Aliera

Red headed Bitch from the Bronx

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Bio:

I was born in Hell’s Kitchen. My father was a taxi driver from India, my mother a tiny, frightened Irish waitress from Boston. Two people were never more opposite, yet more in love. I’m not even sure why. I came out with my mothers flaming red hair and my fathers dark skin. I looked like a mutt. Kids at school used to call me the Mutant; throw things at me. Kids were cruel. It gave me the changce to buckle down and keep my nose in books. I studied until my eyes were red, soaking up information like a sponge.

I had one friend growing up. He was ni the same boat as I was, essentially. His father was African American, his mother Chinese. I think he had it worse than I did, some days. There were uglier things to call him. We met in third grade, when he transfered in to class. It was practically an instant bond, because of the torture. a few weeks after he moved into the area, some punk kid knocked over his parents mini mart, nearly killing his father. I remember actually being enraged at the injustice. He told me things would be ok, but I asn’t as confident as he was. I used to yell at him, “Look at where we live, Eli! We’re in Hell!”

Durring the summer after third grade, the world took a crazy shift on me. I was sitting at the kitchen table, eating lunch with Eli, and chatting like all chidlren do, when he stopped silent and pointed to my face. My nose was bleeding. It wasn’t fast, but it was enough to cause concern, and make my mother start screaming. The headache began about an hour later. it was intense and violent. the pain made everything unbearable. No one could explain it. Doctors were certain I was faking it. 3 days I spent in the hospital. I woke up that last morning, still unable t see or hear beyonf the ringing in my ears, groaning from the pain when it just popped. I thought my head littereally exploded. I saw stars of color and this white noise took over. I ust have blacked out because I woke up later that afternoon to several doctors standing aroud my bed and discussing my “condition”. It sounded like they were yelling, from where I was laying, but in truth, they were actually very quiet. The bright lights hurt my eyes, but what drew my attention faw the fact that the sight out the window was crystal clear. I could make out every detail.

The doctors couldn’t find an answer, so they sent me home, with a resciption for pain. I didn’t need it. The pain was gone. The effects persisted though. I could hear things at a greater distance, see things before others did. It developed ito being able to knowing things others didn’t. I ket it to myself because I was alreaded labled as strange, but Eli knew. When we got older, he used to jokingly ask for predictios about the day. I used to just roll my eyes at him.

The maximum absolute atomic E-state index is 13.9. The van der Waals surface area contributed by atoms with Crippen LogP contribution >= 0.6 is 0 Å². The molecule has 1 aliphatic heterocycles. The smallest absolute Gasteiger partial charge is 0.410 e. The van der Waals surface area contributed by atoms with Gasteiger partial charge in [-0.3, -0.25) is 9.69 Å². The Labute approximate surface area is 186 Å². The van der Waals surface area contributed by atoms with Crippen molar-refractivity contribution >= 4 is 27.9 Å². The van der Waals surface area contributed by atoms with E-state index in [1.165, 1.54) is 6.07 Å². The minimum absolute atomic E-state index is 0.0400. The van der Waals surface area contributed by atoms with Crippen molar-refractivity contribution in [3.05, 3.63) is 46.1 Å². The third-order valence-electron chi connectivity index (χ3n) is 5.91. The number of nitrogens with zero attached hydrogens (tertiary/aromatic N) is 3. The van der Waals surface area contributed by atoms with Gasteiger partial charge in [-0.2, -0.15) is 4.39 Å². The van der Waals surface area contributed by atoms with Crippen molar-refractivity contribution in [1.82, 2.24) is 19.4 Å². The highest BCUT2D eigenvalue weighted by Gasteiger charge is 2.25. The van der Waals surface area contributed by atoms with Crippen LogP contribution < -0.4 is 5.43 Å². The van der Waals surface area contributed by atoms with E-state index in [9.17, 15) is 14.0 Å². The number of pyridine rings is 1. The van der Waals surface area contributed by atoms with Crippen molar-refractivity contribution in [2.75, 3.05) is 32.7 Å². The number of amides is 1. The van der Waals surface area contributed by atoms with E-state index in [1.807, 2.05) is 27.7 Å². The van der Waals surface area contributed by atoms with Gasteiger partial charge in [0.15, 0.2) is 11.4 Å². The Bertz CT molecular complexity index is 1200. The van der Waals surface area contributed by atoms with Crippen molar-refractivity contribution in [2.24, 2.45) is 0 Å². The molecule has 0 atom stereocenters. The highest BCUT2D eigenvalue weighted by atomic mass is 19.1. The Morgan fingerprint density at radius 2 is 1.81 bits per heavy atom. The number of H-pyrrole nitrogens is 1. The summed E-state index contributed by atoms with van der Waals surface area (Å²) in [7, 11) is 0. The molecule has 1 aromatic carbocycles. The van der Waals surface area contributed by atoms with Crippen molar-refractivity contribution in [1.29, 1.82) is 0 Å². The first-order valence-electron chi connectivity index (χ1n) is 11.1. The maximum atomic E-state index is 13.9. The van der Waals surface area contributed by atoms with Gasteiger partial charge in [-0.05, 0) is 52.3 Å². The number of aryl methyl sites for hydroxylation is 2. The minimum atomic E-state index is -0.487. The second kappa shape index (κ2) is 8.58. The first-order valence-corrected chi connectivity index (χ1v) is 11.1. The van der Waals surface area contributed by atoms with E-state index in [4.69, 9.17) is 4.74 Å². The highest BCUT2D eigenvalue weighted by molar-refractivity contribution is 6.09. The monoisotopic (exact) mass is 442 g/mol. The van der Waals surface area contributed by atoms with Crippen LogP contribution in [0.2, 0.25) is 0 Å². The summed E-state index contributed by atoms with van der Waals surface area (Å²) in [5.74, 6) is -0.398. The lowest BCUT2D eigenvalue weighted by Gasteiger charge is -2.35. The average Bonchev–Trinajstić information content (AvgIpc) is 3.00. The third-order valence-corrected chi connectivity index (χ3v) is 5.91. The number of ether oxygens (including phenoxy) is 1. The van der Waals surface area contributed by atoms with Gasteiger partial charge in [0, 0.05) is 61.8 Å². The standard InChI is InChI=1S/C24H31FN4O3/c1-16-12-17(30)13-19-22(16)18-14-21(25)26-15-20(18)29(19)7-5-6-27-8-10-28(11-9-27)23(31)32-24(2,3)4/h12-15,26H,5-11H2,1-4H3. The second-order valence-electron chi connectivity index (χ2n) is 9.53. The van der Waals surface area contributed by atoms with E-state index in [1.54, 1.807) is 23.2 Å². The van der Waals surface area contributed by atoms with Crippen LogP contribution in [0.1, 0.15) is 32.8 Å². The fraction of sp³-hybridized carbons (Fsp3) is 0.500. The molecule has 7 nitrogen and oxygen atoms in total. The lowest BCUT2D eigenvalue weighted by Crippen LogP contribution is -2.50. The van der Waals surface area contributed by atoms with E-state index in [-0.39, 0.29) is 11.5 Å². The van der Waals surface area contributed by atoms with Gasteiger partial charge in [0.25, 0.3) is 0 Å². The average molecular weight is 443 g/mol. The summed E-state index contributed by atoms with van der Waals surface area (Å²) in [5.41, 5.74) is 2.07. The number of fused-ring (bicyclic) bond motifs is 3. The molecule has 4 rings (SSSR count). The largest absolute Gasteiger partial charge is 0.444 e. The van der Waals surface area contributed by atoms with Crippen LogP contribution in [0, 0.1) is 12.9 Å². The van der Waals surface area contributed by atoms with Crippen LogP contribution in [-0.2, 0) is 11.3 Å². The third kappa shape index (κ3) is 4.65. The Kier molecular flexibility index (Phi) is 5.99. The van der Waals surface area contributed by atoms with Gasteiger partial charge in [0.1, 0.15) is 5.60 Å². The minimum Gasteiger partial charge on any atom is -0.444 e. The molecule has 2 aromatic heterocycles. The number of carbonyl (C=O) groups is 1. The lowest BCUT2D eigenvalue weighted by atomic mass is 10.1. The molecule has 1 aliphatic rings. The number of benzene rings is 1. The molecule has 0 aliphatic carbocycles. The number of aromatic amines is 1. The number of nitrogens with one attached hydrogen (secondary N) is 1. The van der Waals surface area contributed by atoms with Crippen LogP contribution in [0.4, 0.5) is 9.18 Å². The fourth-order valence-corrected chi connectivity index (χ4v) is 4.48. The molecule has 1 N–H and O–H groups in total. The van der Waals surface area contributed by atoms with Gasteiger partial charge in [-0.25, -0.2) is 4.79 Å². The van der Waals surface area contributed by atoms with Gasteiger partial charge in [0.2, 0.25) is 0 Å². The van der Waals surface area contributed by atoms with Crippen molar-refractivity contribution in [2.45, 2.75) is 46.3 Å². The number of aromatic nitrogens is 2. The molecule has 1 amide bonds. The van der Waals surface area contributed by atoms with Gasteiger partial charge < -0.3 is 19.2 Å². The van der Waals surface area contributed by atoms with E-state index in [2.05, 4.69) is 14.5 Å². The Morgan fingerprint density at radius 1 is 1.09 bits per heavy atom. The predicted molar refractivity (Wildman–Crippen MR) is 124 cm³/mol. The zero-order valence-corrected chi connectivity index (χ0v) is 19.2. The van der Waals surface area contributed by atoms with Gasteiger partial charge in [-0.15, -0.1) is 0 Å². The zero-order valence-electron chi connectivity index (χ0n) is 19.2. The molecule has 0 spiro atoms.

School became easier, faster. But life threw us another curve a year later. My mother became terrified e’d never survive. We moved to the Bronx, not that it was much better. Eli and I tried to stay in contact, but it was a struggle. My mother enrolled me in dance to try and distract me, an it became another spot in my life where I excelled to a point where others continued to make fun of me. I showed a level of grace never seen before. I danced and eaved through the streets, learning everything about them. My father taught me how to use a gun, the ins and outs, safety and most of all, accuracy. He never wanted us to be caght in a situation we could die from. My father was driving his cab when a man with a gun held him up for his cash on hand. My father refused, and earned a bullet for his troble. His own gun was too far for him to reach for. My Mother, Eli and I were the only ones to attend his funeral.

As the years went by, life was still a struggle, but my education never laxed and I became proficient in many small areas. I was good with electricity, and small electronics. I started moving through the city by going from roof top to roop top. I danced my way through high school, and the first few years of college. My mother was proud I didn’t succomb to the rough streets I had played in. Eli and I both managed to get into Princeton, and we studdied Anthropology, History and Economics together. I got y first job with him as well, working for the New York Anthropology Society. We went on digs together, pulling up pieces of the past and stddying them. It was exciting, and helped my mother to move upstate a few years after I graduated. But then the most unthinkable thing happened.

Eli was sent out on an oceanic trip, searching for sunken ships to study. The boat was never heard from agan. No one knows where it went down, or if it even sunk. People have said Pirates, or slave traders, or even that the ocean itself claimbed the prize. I still hold hope that one day, he will miraculously appear. But I fear his death was the outcome. My mother took thi the hardest. It dd something to her to cause her to stop in time. She mutters about ho she always thought we’d get married, then askes how he is. I don’t have the heart to try and break her from it, so I tell her some storry, and change the subject. She lives in a home for dementia patients. It’s exensive, but working here I did, I could manage.

Something must be looking out for me, because I always manage to get by. I ship out tomorrow ona ship to study the Titanic. I hope that angel stays on my shoulder. I sure could use it now.

Aliera

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